Head coach John Harbaugh was harsh in his assessment of Wright after the game, but the 5-foot-11 cornerback’s mere presence on the field Sunday was a damning indictment on the state of the 2015 Ravens. And it reflects general manager Ozzie Newsome’s failure to improve one of the most critical positions on the field for a second straight offseason.

Injuries are part of the story, but let’s not pretend that Lardarius Webb has played at a level near what the Ravens envisioned when signing him to a big contract more than three years ago. Will Davis flashed potential in two games before a season-ending knee injury, but he was only acquired when others such as Kyle Arrington and Rashaan Melvin already weren’t cutting it.

After a nightmarish 2014 at the cornerback position, Newsome signed the veteran Arrington — who hasn’t played well — and drafted Tray Walker from Texas Southern to address the problem. To think the fresh-off-the-street Wright was a better option than your fourth-round pick suggests you reached too far in drafting a project you can’t even trust as your No. 4 or No. 5 cornerback on the depth chart.

It doesn’t help that top cornerback Jimmy Smith has been slow to regain his pre-injury form and was burned for a 51-yard reception by the slow-footed Anquan Boldin that set up an eventual touchdown in the fourth quarter. Paid to be a shutdown corner in the offseason, Smith dropped a would-be interception in the first half with plenty of open field in front of him.

A pass rush too dependent on the blitz and suspect safety play — another position that’s struggled the last few years — haven’t done the cornerbacks any favors in 2015, but it’s a position that’s too important in this pass-happy era of the NFL to be this poor. Throwing Wright into such a meaningful role after only a few days to learn the defensive system and with no live-game action under his belt since the preseason was grasping at straws at best. The 49ers knew their former player’s weaknesses and didn’t hesitate to go after him while the Ravens left him on an island with no safety help on Torrey Smith’s 76-yard touchdown catch.

Of course, cornerback isn’t the only position of concern for the 1-5 Ravens as they continue to get little from any receiver not named Steve Smith, who caught seven passes for 137 yards and a touchdown but dropped two other throws in the end zone. Not a single wideout other than the veteran registered a catch in the first half on Sunday as the Baltimore offense started slowly and fell behind 16-3 early.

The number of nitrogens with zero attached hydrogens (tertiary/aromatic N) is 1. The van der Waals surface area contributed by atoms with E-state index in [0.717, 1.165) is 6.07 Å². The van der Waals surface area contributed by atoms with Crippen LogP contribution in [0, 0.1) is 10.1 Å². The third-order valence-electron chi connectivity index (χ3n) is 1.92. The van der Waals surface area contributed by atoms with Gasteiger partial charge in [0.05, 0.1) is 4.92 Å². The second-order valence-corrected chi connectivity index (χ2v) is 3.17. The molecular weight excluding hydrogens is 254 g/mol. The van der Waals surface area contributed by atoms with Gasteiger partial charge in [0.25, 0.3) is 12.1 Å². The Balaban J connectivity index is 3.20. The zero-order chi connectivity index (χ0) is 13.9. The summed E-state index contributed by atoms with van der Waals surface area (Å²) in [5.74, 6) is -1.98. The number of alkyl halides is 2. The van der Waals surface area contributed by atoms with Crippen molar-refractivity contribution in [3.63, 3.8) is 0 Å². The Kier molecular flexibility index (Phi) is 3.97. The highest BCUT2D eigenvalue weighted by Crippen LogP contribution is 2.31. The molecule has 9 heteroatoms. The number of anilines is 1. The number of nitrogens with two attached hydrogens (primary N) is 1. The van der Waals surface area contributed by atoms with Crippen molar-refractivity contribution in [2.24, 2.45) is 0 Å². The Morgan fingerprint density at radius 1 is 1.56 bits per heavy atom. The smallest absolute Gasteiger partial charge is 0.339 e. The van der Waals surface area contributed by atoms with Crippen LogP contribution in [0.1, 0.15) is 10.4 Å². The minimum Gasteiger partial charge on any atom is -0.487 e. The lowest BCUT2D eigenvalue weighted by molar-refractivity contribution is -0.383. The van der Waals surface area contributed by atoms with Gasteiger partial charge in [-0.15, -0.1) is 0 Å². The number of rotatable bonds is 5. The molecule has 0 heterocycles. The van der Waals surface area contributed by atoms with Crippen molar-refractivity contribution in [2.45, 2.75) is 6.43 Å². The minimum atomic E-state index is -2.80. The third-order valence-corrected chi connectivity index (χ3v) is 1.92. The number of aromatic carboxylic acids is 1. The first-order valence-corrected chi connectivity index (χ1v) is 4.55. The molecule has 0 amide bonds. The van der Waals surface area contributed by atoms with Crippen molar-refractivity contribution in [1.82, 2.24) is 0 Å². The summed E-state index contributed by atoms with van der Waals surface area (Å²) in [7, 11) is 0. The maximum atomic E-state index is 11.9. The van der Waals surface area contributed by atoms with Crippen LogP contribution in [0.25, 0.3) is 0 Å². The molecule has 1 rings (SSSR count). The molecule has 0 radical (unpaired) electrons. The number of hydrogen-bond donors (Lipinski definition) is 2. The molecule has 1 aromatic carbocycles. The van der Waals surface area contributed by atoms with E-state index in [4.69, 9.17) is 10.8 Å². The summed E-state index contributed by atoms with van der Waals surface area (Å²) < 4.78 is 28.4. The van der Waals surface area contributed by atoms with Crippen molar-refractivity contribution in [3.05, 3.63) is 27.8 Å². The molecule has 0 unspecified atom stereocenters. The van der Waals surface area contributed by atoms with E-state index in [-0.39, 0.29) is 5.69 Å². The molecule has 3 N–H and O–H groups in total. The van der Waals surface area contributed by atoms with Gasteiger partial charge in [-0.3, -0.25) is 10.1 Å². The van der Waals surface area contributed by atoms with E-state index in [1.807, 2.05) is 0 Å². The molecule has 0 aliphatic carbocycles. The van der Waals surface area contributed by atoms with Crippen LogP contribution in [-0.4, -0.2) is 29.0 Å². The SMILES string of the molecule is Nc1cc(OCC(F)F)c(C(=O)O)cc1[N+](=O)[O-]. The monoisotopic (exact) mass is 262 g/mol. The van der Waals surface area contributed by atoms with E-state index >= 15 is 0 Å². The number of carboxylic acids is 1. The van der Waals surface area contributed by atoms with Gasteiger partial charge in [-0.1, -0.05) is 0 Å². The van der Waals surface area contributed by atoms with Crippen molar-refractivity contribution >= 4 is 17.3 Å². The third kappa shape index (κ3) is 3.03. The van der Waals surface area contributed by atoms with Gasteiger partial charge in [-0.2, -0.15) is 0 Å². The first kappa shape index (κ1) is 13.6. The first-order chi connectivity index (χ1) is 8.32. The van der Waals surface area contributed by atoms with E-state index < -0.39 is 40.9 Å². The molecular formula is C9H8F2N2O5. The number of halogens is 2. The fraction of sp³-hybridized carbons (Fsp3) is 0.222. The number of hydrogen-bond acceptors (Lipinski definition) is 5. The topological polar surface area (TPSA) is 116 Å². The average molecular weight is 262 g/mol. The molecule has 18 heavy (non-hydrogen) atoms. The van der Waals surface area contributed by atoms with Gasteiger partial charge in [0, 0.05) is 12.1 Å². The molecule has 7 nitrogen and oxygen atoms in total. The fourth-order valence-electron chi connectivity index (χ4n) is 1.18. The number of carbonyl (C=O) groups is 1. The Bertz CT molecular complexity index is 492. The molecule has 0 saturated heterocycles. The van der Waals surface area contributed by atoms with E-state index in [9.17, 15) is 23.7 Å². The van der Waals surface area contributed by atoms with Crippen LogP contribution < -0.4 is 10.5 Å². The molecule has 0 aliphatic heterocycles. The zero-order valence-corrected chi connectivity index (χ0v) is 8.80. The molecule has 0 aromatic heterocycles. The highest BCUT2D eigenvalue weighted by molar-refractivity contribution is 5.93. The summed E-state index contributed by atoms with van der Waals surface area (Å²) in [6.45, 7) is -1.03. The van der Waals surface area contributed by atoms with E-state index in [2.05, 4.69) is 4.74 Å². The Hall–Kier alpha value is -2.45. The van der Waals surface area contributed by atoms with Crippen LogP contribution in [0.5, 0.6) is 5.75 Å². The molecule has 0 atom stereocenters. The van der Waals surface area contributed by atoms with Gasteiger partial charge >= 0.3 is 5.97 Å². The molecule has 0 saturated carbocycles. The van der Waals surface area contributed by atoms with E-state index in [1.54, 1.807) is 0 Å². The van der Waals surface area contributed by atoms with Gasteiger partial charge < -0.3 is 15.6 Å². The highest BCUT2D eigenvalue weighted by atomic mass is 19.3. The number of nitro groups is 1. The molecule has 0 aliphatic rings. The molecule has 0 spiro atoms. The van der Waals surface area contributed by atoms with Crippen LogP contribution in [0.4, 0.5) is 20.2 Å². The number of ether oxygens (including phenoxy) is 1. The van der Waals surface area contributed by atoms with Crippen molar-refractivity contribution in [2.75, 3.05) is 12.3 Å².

Kamar Aiken did catch a late fourth-quarter touchdown to make it a one-possession game, but watching Jeremy Ross and Chris Givens — two players who weren’t even with the Ravens in the preseason — playing late in the game again showed the failure that the offseason plan has been in replacing Torrey Smith.

Newsome and the Ravens could not envision first-round pick Breshad Perriman injuring his knee on the first day of training camp, but pushing all of their chips to the middle of the table on a rookie has blown up in their faces in 2015. Drafting Perriman wasn’t the real mistake; not having any semblance of a backup plan to stretch the field was the major error when you acknowledge the history of NFL first-round receivers who haven’t found immediate success on the field.

Watching Joe Flacco stand in the pocket time after time on Sunday — he amazingly wasn’t sacked once despite dropping back 53 times — with no one open to throw to was maddening. The quarterback needs to be better as he threw two inexcusable interceptions leading to six points for San Francisco, but how much can you really expect when he has exactly one reliable option who’s 36 and a collection of castoffs, undrafted free agents, and late-round picks to throw to?

Able to effectively run the ball and stop the run, the current Ravens may be built for success in past eras, but the passing game is more important than ever in today’s NFL. If you can’t throw the football, rush the passer, or play in coverage, you’re not going to win many games and that’s where the Ravens find themselves with only one victory in six weeks.

The problems run deeper — injuries, costly penalties, questionable play-calling on both sides of the ball, and poor clock management are among them — but not having enough talent at wide receiver or in the secondary is a major part of the story.

Before the 2015 season began, Baltimore lacked speed and playmakers on both sides of the ball.

And Wright had nothing to do with that.

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Ravens-49ers: Five predictions for Sunday

Posted on 17 October 2015 by Luke Jones

If we’re being honest, this space has become a punchline so far in 2015.

Incorrectly picking the final outcome of four of the Ravens’ first five games — including the last four in a row — doesn’t inspire confidence when trying to forecast Sunday’s meeting with the San Francisco 49ers. Of course, no one predicted Baltimore to be 1-4 for the first time in franchise history, either.

Only six of the 121 teams to begin a season with a 1-4 record have gone on to make the playoffs since 1990. For now, the Ravens are simply trying to win a game despite an extensive list of key players dealing with injuries.